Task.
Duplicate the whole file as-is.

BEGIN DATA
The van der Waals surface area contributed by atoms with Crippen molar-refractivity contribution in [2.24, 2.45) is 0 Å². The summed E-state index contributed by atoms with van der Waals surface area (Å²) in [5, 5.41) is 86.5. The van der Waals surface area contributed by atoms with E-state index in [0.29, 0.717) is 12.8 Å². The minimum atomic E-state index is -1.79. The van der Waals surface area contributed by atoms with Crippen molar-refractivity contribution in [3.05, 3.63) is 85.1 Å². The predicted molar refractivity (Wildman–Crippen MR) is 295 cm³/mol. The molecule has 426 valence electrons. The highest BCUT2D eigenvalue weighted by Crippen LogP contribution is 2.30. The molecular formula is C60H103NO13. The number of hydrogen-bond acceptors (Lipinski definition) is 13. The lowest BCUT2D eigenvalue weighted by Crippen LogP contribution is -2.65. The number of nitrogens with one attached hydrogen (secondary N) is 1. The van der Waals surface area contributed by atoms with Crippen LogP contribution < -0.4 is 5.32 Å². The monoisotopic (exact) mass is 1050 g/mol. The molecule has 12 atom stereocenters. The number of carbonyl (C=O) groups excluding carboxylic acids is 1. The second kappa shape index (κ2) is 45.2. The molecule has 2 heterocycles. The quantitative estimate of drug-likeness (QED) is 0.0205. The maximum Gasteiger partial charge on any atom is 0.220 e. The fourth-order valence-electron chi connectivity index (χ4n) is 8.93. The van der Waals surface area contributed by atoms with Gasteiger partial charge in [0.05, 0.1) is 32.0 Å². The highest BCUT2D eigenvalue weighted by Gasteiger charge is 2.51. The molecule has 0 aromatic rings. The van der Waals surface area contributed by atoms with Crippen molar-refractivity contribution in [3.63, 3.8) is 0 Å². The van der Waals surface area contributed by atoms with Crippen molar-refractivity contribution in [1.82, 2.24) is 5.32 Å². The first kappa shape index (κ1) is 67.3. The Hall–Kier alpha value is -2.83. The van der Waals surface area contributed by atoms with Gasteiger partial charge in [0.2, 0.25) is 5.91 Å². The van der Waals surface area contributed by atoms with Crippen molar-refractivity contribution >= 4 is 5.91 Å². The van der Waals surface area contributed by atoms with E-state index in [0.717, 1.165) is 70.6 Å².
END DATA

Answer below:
The van der Waals surface area contributed by atoms with Crippen molar-refractivity contribution in [2.24, 2.45) is 0 Å². The summed E-state index contributed by atoms with van der Waals surface area (Å²) in [5, 5.41) is 86.5. The van der Waals surface area contributed by atoms with E-state index in [0.29, 0.717) is 12.8 Å². The minimum atomic E-state index is -1.79. The van der Waals surface area contributed by atoms with Crippen molar-refractivity contribution in [3.05, 3.63) is 85.1 Å². The predicted molar refractivity (Wildman–Crippen MR) is 295 cm³/mol. The molecule has 426 valence electrons. The highest BCUT2D eigenvalue weighted by Crippen LogP contribution is 2.30. The molecular formula is C60H103NO13. The number of hydrogen-bond acceptors (Lipinski definition) is 13. The lowest BCUT2D eigenvalue weighted by Crippen LogP contribution is -2.65. The number of nitrogens with one attached hydrogen (secondary N) is 1. The van der Waals surface area contributed by atoms with Crippen LogP contribution < -0.4 is 5.32 Å². The monoisotopic (exact) mass is 1050 g/mol. The molecule has 12 atom stereocenters. The number of carbonyl (C=O) groups excluding carboxylic acids is 1. The second kappa shape index (κ2) is 45.2. The molecule has 2 heterocycles. The quantitative estimate of drug-likeness (QED) is 0.0205. The maximum Gasteiger partial charge on any atom is 0.220 e. The fourth-order valence-electron chi connectivity index (χ4n) is 8.93. The van der Waals surface area contributed by atoms with Gasteiger partial charge in [0.05, 0.1) is 32.0 Å². The highest BCUT2D eigenvalue weighted by Gasteiger charge is 2.51. The molecule has 0 aromatic rings. The van der Waals surface area contributed by atoms with Crippen molar-refractivity contribution in [3.63, 3.8) is 0 Å². The van der Waals surface area contributed by atoms with Crippen molar-refractivity contribution in [1.82, 2.24) is 5.32 Å². The first kappa shape index (κ1) is 67.3. The Hall–Kier alpha value is -2.83. The van der Waals surface area contributed by atoms with Gasteiger partial charge in [0.2, 0.25) is 5.91 Å². The van der Waals surface area contributed by atoms with Crippen molar-refractivity contribution >= 4 is 5.91 Å². The van der Waals surface area contributed by atoms with E-state index in [0.717, 1.165) is 70.6 Å².